Florence Nightingale and Dr David Unwin - change that can't be ignored
Well today is the day for part 2 of the recording with Dr David Unwin. I hope that it wasn’t too much for people to wait for, I know all too well that many of you have been desperate to hear the second part. Well here you go, available on all good podcast apps.
I really enjoyed the role play and hope you did too. Obviously, I will state that this is just an insight into the work that Dr David Unwin does and not advice to anyone listening. However, I think it is so valuable and I personally will think about his words when I next see my own GP – enough said!
However in this blog I want to reflect on the intro I recorded to Dr David Unwin’s episode. I mentioned the 1858 pictogram by Florence Nightingale who is much more remembered for her work in improving hygiene standards in Victorian hospitals. However what is less well known is how she managed to show the government the scale of the hygiene problem and the impact it was having on health. In 1858 she did the number crunching and could see that in military hospitals in the Crimean war, deaths by disease and infection were way higher than from battle or other accidents. She decided to make a pictogram to represent this data and as I look at this image I am profoundly moved by how simple and stark a message it delivers.
I’ve inserted her diagram below.
As you can see, each year is represented with three colours emanating from the centre. Each month has a petal this is made up of black – accidental deaths, red – death from battle and blue – deaths from disease and infection. What is striking is how the blue jumps out at you to clearly show that the vast majority of the soldiers were dying of disease and infection. It was this diagram that made the difference to policy makers in the government who now understood the scale of the problem poor hygiene was having and so could make the needed changes to hospital management.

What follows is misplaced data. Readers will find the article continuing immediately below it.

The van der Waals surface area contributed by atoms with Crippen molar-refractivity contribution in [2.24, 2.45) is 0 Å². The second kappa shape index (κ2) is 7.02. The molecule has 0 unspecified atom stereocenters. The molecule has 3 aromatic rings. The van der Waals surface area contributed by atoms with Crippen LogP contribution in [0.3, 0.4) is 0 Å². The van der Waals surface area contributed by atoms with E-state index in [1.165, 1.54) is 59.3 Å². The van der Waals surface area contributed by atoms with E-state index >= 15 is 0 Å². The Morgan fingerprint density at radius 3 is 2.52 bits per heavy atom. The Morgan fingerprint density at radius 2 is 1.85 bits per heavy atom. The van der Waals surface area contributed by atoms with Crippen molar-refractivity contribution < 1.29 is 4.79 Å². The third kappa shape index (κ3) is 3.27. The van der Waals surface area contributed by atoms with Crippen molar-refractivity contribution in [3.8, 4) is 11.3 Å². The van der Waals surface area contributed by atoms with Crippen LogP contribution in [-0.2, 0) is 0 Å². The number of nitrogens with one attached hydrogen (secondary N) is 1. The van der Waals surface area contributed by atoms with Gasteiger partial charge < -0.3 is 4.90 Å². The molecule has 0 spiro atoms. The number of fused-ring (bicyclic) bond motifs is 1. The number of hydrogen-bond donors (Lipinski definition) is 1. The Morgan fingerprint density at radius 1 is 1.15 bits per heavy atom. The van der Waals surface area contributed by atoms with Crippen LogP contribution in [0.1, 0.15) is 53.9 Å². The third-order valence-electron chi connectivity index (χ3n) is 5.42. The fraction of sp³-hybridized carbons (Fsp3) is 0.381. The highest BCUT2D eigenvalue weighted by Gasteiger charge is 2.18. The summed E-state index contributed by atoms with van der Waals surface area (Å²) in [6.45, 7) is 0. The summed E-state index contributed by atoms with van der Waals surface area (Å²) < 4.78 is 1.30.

Why do I share all that? Well Dr Unwin’s sugar spoon pictograms follow in this tradition. He has managed, with the help of Prof. Roy Taylor, to convert number rich specialist data to lay person language so that at a glance we can clearly understand how starchy foods become sugar in our bodies.
Making difficult data easily accessible and understandable is not easy. Yet it is essential as a way to change our perception of an issue and to agitate a reaction. Some may even say a reaction from the established status quo! So why then is there resistance to his work…mmmmm I could go into that but I think that would be the start of a whole new blog post!
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